When Alex Banayan was made an associate for Alsop Louie Partners this winter at age 19, he likely became the world’s youngest venture capitalist.
“It’s just been the most unbelievably crazy time of my life,” said Banayan, who is a rising junior at the University of Southern California. “I didn’t even think it was in a range of possibilities for me to be a VC at this age. I’m meeting with some of the coolest young tech entrepreneurs in the trenches.”
Banayan’s opportunity in venture capital arose from an ongoing foray into nonfiction writing. While researching a volume on 25 people who became successful at young ages, he reached out to Ernestine Fu, a Stanford undergraduate who became an Alsop Louie associate when she was almost as young as Banayan.
The two bonded over sushi, and it wasn’t long before Alsop Louie offered Banayan a job scoping out the college-age crowd for promising projects. Though he wasn’t initially sure he wanted to dilute his focus, he ultimately took the job.
“I have a natural entrepreneur itch in me,” he said.
He now travels regularly for Alsop Louie, and is meeting consistently with some projects, though he can’t comment at this point on whether any are close to securing funding. So far, he has balanced that work with a full course load.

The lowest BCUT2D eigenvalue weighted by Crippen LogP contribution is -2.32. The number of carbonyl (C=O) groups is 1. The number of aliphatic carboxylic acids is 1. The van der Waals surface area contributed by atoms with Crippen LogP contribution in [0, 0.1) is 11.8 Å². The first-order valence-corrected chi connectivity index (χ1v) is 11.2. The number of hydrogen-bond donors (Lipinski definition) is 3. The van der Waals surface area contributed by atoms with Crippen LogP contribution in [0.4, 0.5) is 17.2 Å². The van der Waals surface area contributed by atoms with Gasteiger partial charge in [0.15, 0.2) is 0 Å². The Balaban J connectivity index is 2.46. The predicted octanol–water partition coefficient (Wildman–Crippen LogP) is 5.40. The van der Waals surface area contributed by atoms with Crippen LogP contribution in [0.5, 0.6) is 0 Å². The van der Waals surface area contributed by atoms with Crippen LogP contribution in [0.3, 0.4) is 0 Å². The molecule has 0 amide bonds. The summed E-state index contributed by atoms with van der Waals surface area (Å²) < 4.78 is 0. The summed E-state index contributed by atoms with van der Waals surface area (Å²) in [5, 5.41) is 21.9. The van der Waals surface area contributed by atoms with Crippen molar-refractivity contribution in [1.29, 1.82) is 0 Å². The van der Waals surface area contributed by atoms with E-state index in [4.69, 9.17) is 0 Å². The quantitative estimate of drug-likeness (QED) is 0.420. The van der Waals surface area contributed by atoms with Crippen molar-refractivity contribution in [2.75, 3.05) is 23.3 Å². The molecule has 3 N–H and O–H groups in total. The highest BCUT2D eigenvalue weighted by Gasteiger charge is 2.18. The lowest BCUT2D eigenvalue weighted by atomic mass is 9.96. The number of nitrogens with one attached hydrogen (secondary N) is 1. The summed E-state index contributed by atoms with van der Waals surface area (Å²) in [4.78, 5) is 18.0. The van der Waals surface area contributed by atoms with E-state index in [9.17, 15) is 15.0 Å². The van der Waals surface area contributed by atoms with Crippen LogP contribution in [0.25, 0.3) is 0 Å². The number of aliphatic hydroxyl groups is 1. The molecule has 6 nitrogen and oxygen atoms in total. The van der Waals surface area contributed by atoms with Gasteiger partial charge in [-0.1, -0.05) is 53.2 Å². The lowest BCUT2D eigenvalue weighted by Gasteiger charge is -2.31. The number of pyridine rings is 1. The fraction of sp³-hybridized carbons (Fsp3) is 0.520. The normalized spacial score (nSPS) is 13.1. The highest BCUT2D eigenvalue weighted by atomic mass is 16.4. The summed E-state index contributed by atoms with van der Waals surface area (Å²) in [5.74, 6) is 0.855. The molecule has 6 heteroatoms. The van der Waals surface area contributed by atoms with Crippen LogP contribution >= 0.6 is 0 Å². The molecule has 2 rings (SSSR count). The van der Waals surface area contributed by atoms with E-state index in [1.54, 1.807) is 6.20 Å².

Banayan – who credits self-help guru Keith Ferrazzi, who has agreed to pen the foreword to his book, as a personal mentor – says it was his parents, both Iranian Jews who lost everything when they fled the revolution in 1979, who instilled him with the work ethic and interest in science and technology that have gotten him this far.
Though Banayan exudes energy – he gushes, and even comes across as a bit uppity – he concedes that being on the other side of the entrepreneurial coin from well-known, precocious success stories like Bill Gates and Mark Zuckerberg introduces a certain pressure to succeed. But he does his best, he says, to trade on that anxiety and turn it into enthusiasm.
“The fact that I’m tredding into unknown territory, I’ll be honest, sometimes I get nervous,” he said. “There are uneasy moments, but the unease creates a great sense of possibility for me. It gets me excited when I get out of bed in the morning.”